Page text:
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  • Writer's pictureNatalie M

The Medicare Annual Enrollment Period (AEP) starts October 15. Here's what you need to know.

Updated: Sep 14, 2023

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The Annual Enrollment Period (AEP) is the time each year during which Medicare beneficiaries can make changes to their Medicare coverage. During AEP, which occurs from October 15 to December 7 each year, Medicare beneficiaries can do the following:

  • Enroll in or change Medicare Advantage Plans: Medicare Advantage plans are offered by private insurance companies and provide all the benefits of Original Medicare (Part A and Part B) along with additional coverage like vision, dental, and prescription drugs. During the AEP, individuals can enroll in, switch, or disenroll from Medicare Advantage plans.

  • Enroll in or change Prescription Drug Plans (Medicare Part D): Beneficiaries can use the AEP to switch from one Part D plan to another to better suit their medication needs.

  • Switch Between Original Medicare and Medicare Advantage: Beneficiaries who are currently enrolled in Original Medicare (Part A and Part B) can use the AEP to switch to a Medicare Advantage plan, and vice versa.

If you're already enrolled in a Medicare Advantage plan, you might wonder why you should consider reviewing your options during AEP. While you're not required to make changes, there are several reasons why it's a good idea to evaluate your coverage during this time:

  • Medicare Advantage plans can change their benefits and cost sharing from year to year. During AEP, you have the opportunity to review any changes your current plan will make for the upcoming year. This could include changes to premiums, copayments, and deductibles.

  • Your health needs can change over time. What was suitable for you in the past might not meet your needs now. Use AEP to assess whether your current plan still provides the coverage you require.

  • Insurance companies introduce new Medicare Advantage plans each year. These plans might offer better coverage, lower costs, or additional benefits that align with your healthcare needs.

  • Medicare Advantage plans usually have networks of doctors, hospitals, and specialists. If you want to continue seeing a specific healthcare provider, you should verify whether they will still be in-network with your current plan or any potential new plan.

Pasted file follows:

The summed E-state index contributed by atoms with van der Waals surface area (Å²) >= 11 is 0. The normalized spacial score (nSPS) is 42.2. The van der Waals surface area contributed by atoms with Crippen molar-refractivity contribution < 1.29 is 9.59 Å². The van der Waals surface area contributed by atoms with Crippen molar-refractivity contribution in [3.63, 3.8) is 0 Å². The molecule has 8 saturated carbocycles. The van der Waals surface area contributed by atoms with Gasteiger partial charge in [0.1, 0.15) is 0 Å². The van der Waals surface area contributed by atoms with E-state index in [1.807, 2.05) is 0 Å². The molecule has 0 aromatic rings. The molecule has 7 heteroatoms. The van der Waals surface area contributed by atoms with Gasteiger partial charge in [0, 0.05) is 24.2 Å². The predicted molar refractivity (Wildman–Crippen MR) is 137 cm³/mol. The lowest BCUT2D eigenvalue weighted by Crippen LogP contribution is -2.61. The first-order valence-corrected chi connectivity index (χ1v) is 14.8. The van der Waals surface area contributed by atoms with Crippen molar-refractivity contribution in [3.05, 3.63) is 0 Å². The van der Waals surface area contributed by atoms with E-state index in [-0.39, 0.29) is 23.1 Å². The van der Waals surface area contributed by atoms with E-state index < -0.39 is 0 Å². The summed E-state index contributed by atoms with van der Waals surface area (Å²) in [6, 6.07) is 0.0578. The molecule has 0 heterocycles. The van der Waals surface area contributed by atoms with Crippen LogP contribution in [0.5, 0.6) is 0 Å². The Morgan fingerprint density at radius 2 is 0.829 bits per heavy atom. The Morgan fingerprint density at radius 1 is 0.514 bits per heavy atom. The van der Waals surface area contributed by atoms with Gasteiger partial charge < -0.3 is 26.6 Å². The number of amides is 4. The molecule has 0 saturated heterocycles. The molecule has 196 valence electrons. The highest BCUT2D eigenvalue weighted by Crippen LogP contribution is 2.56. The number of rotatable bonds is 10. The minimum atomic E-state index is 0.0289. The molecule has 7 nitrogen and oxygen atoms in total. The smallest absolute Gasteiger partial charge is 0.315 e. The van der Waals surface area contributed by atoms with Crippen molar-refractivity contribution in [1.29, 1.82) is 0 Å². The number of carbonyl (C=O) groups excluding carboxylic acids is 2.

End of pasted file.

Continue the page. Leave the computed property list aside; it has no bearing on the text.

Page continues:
• Whether you get your prescription drug coverage (Medicare Part D) as part of your Medicare Advantage plan or as a stand-alone policy, it's important to review the formulary (their list of covered drugs) to ensure that your necessary medications are still covered at a reasonable cost.

  • Life circumstances can change, which may affect your healthcare needs and financial situation. If you've recently experienced significant changes, it's a good time to reassess your Medicare coverage.

If you are on Original Medicare plus a Medigap (Medicare Supplement) plan, be aware that

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AEP primarily focuses on changes related to Medicare Advantage and Medicare Part D plans, not Medigap plans. However, AEP is a good time to consider whether your healthcare needs have changed and whether your Medigap plan is still providing the coverage you need. If you're considering switching from Medigap to Medicare Advantage, AEP is the time to do it. However, it's important to carefully evaluate your decision. Medicare Advantage plans work differently from Medigap plans, and the choice to switch depends on your individual healthcare needs, preferences, and the availability of plans in your area. And if you have a Medigap plan with a standalone prescription drug plan, you will use AEP to evaluate your drug coverage.

Remember that your healthcare needs are unique, so it's essential to carefully review and compare your options to choose the Medicare Advantage plan that best aligns with your specific requirements and preferences. During AEP, it can be helpful to sit down with a licensed insurance agent who specializes in Medicare. Your agent can audit your current coverage against other plans that are available to you, with specific consideration to your doctors and drugs. Independent agents who specialize in Medicare also have the benefit of understanding annual plan changes across multiple carriers, so they can reduce the time you spend researching your options. Best of all, you can work with an agent at no cost to you.

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